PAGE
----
The unfortunate happening is that several crypto holders are dissuaded by regular crypto scam schemes as well as phishing schemes. But how will a regular crypto user know and prevent such attacks so as not to lose funds in the long run?
Identify the Source
Phishing emails end up being successful through attempts of tricking holders to download software, clicking on a link they ought not to or just going to a page where they will put in their personal details (their seed phrase).
As of July, Ledger (a hardware wallet) reported that a data breach occurred that affected the database of a lot of its customers of which most remain the target of phishing attacks. Many of their customers were said to receive very believable emails telling them to install an updated version of the Ledger Software.
Customers could then identify the malicious actors by paying close attention to the email address of the sender, ending with “ledgersupport.io,” having the “G” and “D” alphabets switched. Emails coming in at unexpected times claiming that a customer is already a victim of a scam and trying to get details whether through a link, email, or over the phone, extra scrutiny should always be given.
Validity of Program Updates
In September, a user on Electrum stated that the loss of about $15 m in crypto (bitcoin) seemed to be linked to a Phishing scheme that the users of the wallet have been experiencing since 2018.
Despite that the attack on this wallet was quite new a few years ago, now just a Google search or mail to the wallet company will verify if a hacker is aiming for particular users or not.
Anti-phishing data usually speak for itself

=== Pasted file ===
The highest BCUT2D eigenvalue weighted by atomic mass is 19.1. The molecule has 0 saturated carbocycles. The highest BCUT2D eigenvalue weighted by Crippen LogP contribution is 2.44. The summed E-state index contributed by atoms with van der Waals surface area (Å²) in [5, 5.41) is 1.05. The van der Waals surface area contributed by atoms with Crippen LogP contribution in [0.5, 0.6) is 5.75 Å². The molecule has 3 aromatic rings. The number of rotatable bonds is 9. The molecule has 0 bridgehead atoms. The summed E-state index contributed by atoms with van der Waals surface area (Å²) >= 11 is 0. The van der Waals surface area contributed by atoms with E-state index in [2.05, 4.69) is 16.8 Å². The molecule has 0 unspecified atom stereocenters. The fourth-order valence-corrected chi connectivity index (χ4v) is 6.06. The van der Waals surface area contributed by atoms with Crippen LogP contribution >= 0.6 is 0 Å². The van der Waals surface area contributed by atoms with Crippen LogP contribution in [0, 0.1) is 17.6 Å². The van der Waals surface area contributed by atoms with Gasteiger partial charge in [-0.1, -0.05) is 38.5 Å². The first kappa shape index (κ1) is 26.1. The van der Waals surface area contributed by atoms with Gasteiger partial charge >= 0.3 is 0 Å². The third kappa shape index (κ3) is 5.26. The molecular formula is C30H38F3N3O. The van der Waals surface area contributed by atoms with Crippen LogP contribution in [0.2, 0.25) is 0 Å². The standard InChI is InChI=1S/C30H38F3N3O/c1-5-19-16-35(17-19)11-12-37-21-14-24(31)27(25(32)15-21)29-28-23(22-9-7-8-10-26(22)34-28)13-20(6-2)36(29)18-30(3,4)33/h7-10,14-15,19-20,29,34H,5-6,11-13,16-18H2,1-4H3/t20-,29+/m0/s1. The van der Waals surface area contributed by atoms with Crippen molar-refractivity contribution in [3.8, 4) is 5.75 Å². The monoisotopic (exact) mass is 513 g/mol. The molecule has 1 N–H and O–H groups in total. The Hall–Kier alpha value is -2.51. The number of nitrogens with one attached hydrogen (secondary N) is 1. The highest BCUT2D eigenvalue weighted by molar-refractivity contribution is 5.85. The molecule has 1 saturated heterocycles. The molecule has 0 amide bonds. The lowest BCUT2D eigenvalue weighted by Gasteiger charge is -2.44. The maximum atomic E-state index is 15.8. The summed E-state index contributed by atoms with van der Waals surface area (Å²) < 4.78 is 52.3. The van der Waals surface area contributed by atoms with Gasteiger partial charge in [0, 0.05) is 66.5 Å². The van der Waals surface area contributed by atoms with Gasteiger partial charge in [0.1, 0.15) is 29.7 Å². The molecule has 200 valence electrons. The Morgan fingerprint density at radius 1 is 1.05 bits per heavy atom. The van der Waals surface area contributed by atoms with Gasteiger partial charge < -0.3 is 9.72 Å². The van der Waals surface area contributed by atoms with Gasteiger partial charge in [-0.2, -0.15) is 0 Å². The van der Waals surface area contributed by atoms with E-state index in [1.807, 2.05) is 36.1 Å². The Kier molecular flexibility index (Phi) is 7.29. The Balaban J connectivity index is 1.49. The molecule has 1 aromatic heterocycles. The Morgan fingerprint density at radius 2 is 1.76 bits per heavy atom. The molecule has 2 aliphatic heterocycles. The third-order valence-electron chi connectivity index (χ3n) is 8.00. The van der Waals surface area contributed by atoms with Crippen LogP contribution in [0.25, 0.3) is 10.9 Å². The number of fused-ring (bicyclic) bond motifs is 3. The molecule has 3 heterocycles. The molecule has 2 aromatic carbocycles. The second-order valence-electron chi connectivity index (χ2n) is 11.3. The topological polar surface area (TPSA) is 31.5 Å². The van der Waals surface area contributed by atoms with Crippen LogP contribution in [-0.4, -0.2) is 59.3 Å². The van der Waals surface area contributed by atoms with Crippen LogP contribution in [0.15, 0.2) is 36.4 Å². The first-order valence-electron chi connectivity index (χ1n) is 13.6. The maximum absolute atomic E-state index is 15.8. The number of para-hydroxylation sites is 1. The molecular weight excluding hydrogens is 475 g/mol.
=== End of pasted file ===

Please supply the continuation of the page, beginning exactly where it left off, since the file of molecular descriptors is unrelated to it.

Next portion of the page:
False extensions of Google Chrome have dissuaded many users into providing the details needed to gain entry to their wallets. During March, a tricky Ledger Live scam extension made away with about 1.4 million XRP, which is over 800000$ after the cryptocurrency rose to 0.58$ in value.
Though, trusted organizations have been implementing ways to curb these attacks on those who mostly use Web-based browsers to manage their crypto holdings. In September, brave (a privacy-based browser) reported that it would be including anti-phishing aids from PhishFort, a cybersecurity firm.
Sharing with the Cryptosphere
When any user successfully identifies and prevents a phishing attempt or is the sad victim of one, the process through which he can prevent others from falling victim is to relay their experience on Twitter, Reddit, or their own blog as well as a mail to a cryptocurrency news agency.
Coin holders might at times get information on the tactics used by con artists from sites of high-profile targets such as Trezor & Ledger, but those pages are usually kept deep at the troubleshooting FAQ sections.
Sharing your experience via social media, though not very reliable can provide the possibility of more transparency and awareness to improve the security of users’ funds.
Okereke has a passion for researching blockchain and cryptocurrency. He enjoys creating long form educational content to inform others on the opportunities in this space.